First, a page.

Cancerversary: December 1999

Age at diagnosis: 26

Diagnosis: Cervical cancer (unspecified)

Stage of cancer: II

How my story begins: I was young, in my 20s, in a relationship, working and going back to get my college degree. I loved my life, and had thought about having children, but it was not my focus - more like an afterthought of perhaps, maybe, someday. I was focused on my school, job and relationship at the time.

I religiously got my obgyn exam each year, and everything always came back normal. One year in 1999, I think it was in October or November, I got a call from my doctor following my exam. The nurse said they wanted to do further testing and to not worry - many women have abnormal screenings and are fine. After two biopsies and an outpatient procedure - i found myself sitting on an exam table with a young female doctor telling me I have cancer. I was numb. I was in the hospital in December 1999 for a hysterectomy. Luckily it had only spread to my uterus and no further. I did not need additional treatment. But I often think how bad it could have been had I not been so diligent about my annual exams.

How I felt after diagnosis: I was very depressed and had a lot of anxiety. I was scared of what they would find during the surgery and what would happen afterwards. I was very upset that even though I was not focused on having kids - now not having the option at all was quite sad for me, as if I did not fully appreciate that part of being a woman until I was told it would never happen. I cried a lot, and had many sleepless nights. It was a tough time - probably the toughest in my life.

Telling my family and friends: I have a great family and supportive friends. I stayed positive in my telling them - "I have this but it is no big deal" type of attitude. I never really told anyone how truly scared I was. My family wanted to blame someone or something - they could not accept that it just happened. I was dealt the cards for some reason and now I had to be brave and put up the strongest fight of my life. They could not help me with this, and it scared them for sure.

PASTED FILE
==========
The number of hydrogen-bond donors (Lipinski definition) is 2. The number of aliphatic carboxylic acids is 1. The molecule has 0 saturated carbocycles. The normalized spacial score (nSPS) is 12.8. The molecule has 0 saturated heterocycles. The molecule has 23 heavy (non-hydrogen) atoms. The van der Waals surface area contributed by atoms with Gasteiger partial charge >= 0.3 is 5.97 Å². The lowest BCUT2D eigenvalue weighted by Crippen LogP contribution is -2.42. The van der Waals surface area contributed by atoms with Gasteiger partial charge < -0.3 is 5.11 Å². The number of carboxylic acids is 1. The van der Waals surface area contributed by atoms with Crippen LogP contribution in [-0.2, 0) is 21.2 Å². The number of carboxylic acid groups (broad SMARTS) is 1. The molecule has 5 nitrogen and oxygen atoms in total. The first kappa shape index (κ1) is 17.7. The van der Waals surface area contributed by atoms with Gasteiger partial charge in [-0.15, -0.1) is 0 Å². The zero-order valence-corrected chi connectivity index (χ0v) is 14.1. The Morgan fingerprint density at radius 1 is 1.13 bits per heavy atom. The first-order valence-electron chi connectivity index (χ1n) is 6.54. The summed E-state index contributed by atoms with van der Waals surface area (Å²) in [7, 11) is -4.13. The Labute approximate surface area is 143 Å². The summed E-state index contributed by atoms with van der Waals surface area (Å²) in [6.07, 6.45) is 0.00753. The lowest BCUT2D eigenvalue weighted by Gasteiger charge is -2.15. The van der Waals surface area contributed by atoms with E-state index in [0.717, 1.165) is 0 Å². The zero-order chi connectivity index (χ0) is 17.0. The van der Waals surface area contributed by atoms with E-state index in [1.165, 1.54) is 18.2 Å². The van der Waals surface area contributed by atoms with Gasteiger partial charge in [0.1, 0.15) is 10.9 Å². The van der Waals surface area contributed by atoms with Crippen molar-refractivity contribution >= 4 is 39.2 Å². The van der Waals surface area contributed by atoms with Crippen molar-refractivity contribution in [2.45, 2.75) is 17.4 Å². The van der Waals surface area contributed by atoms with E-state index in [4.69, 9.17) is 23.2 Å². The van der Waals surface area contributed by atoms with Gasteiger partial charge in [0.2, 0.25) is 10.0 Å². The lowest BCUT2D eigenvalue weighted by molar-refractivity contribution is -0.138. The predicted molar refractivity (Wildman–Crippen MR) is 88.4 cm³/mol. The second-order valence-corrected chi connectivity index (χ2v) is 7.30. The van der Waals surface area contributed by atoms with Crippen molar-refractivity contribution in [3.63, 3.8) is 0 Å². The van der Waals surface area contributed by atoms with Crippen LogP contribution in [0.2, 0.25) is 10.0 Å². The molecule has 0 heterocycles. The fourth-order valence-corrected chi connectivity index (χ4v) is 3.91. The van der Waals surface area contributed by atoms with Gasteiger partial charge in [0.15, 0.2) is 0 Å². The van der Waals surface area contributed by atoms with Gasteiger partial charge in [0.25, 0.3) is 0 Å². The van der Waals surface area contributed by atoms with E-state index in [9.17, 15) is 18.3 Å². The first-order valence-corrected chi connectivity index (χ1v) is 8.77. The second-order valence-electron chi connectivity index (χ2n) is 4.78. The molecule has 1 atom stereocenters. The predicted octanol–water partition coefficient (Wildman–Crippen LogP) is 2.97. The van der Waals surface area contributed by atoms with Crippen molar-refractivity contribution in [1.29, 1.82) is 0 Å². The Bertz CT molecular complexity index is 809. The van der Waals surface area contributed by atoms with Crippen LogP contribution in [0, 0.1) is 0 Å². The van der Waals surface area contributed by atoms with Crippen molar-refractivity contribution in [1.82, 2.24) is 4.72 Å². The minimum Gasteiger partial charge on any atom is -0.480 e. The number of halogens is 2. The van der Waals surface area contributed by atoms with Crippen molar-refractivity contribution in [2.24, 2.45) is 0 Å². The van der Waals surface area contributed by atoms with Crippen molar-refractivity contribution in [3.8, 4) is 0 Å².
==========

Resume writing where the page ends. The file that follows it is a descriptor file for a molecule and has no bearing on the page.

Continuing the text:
My treatment: Luckily, it was only the surgery and three years of exams every three months. I am very lucky to have not gone through chemo or radiation.

How I felt after treatment: Anxious, scared, depressed. My life was different. I found I even missed having my period. She was with me for many years, and to not have that in my life anymore was very odd to me. I missed buying pads and having cravings and cramps! I still feel like something is missing in my body and life.

What was most difficult for me: My body being different. Not being a fertile woman. Not having the ability to create and carry my own human.

What I did to help myself: Lots of therapy!

My life after cancer: It has been great. While I am in a very different place in my life, and in a different relationship, I know this experience helped to shape me into who I am today. I also get to share my story with others, of survival and making it through the darkness.

Where I am today: I am a massage therapist and personal trainer. I manage a massage school, and I get to help people realize their potential everyday. I am healthy, I am alive, I am grateful. I run marathons and have come to truly appreciate myself and my body for the strength it has and what it can do. I no longer focus on what it can not do! I also have two stepsons, and I feel lucky that I can influence their lives and have that similar connection of mother and child.

What I want other women to know: Love your body and yourself. Your body can do and accomplish many amazing things. Realize and be grateful for its strengths, focus on the grandness of your existence, and not the worries of what cannot happen.

How I will try to help others: Stressing the importance of regular exams, and getting things checked out at the slightest inclination that something could be wrong. I had no symptoms and I believe had if I not gone to my appointment that year, I may not be here. I also would like to somehow fight those insurance companies that have policies only allowing exams once every two-three years. That is ridiculous and could be fatal to some.